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    Brexit

    UK-EU Relations in Facts and Details

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    On Thursday, Brits will vote on whether the United Kingdom should remain a member of the European Union or leave the bloc.

    MOSCOW (Sputnik) — In 1957, the European Economic Community (EEC) was set up. At a time, it had six member states: Belgium, Italy, Luxembourg, the Netherlands, the Federative Republic of Germany (FRG) and France. The idea was to create a common economic space by boosting economic development in the EEC member states.

    The United Kingdom stood away as it was skeptical of the EEC’s trade and economic prospects. Back then, the UK authorities and business circles were staking on broader ties with the United States and the Commonwealth countries.

    In 1960, the UK-proposed European Free Trade Association (EFTA) was established by Austria, the United Kingdom, Denmark, Norway, Portugal, Sweden and Switzerland. Their integration plans did not go beyond a free trade zone, but as the EEC was doing remarkably well, the EFTA member states started looking to join it.

    The United Kingdom applied for EEC membership twice, in 1962 and 1967. However, both bids were blocked by France. Then French President Charles de Gaulle feared that the United Kingdom, given its special ties with the United States, would play a negative role in the EEC, undermining its solidarity and independence in relations with the United States. It was only in 1969, soon after de Gaulle stepped down, that the accession talks with the United Kingdom began.

    In 1972, the United Kingdom walked out of the EFTA and as of January 1, 1973, became an EEC member state. From its very first years in the EEC, which was renamed the European Union in November 1993, the United Kingdom sought to maintain maximum independence in key economic and political issues. Thus, it did not support major integration projects such as the 1995 Schengen Agreement on visa-free borders inside the European Union and the 1999 introduction of the European common currency – the euro.

    At the EU summit in March 2012, London rejected the budget pact on tighter financial discipline, lobbied by Berlin and Paris. The United Kingdom’s share in the EU budget is around 11.3 billion euros ($12.7 billion) per year.

    Differences arose repeatedly between the United Kingdom and its EU partners, fueled by influential political and public forces in the United Kingdom, who opposed their country’s membership in the European Union, saying that it reduces national sovereignty and involves additional expenses.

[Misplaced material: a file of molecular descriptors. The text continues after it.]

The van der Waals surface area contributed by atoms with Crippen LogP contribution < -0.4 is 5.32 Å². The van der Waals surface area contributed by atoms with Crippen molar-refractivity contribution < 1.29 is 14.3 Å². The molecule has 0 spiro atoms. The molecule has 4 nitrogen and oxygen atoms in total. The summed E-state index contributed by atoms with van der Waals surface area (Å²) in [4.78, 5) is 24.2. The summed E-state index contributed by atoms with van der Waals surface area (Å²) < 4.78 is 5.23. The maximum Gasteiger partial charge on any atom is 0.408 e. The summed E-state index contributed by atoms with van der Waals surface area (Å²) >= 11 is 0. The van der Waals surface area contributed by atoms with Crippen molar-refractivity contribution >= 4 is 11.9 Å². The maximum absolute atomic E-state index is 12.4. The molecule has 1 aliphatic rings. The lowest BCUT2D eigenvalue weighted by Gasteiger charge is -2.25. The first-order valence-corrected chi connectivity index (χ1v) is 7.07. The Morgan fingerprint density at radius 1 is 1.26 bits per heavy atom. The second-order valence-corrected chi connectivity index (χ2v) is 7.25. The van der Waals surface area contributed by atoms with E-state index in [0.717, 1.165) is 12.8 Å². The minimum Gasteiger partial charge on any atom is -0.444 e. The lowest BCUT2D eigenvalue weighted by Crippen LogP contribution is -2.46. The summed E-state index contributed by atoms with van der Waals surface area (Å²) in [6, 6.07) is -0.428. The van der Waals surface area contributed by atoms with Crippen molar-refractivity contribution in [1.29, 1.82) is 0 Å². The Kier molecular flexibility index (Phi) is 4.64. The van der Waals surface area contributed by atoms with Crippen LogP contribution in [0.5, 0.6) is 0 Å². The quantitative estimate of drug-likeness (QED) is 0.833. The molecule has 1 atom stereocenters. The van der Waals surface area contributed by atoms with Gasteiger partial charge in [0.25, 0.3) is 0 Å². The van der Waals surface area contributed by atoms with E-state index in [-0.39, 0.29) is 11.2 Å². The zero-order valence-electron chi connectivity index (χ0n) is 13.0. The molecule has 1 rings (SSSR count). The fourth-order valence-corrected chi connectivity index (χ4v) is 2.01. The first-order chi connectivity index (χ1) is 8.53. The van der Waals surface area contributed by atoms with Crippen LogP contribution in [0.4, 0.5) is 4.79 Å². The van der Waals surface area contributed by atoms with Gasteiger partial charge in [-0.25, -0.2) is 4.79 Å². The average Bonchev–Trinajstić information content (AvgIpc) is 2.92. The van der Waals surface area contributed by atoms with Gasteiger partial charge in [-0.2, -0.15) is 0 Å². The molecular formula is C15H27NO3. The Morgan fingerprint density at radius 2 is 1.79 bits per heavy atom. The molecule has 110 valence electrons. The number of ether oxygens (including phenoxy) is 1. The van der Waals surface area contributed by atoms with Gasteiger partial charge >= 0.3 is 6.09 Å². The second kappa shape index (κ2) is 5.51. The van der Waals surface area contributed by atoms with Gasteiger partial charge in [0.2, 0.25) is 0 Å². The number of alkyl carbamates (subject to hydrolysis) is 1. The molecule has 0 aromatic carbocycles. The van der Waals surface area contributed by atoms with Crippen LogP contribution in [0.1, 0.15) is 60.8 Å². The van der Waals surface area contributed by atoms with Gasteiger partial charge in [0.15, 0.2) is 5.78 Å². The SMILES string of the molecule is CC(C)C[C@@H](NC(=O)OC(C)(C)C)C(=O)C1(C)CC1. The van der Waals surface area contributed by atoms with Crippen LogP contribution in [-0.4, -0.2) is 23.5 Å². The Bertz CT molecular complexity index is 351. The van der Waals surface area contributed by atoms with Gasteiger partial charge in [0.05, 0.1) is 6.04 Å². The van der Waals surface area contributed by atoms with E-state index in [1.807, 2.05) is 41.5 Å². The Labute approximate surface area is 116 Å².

Statements by UK officials and documents adopted by the ruling party in recent years often called for a reshuffle of authority between London and Brussels. The UK Conservative party threatened to pull out of the EU Charter of Fundamental Rights, restrict the jurisdiction of the European Court, revise the EU employment laws, cancel the 48-hour working week, reform the common agricultural policy, which accounts for 40 percent of the EU budget, and so on.

    In 2011, an economic crisis in the United Kingdom boosted the anti-EU sentiments. Conservative lawmaker David Nuttall urged a referendum on the country’s membership in the European Union. His petition collected more than 100,000 signatures. Despite that, on October 25, 2011, UK lawmakers, after five hours of debates, voted by an overwhelming majority of 483 votes out of 650 against the plebiscite.

    Addressing the UK Parliament on that day, Prime Minister David Cameron asked the lawmakers to vote against, saying that with crisis gripping Europe, it was not the best time for such a referendum.

    In January 2013, Cameron announced in his program speech that the United Kingdom might hold a referendum on its potential divorce from the European Union at the end of this decade in the event his Conservative Party wins the 2015 general election.

    The election took place on May 7, 2015. The Conservatives took 36.9 percent of the vote, compared with 30.4 percent won by the Labor Party, and secured an absolute majority in the House of Commons, the lower house of Parliament. Conservative leader David Cameron formed a one-party government.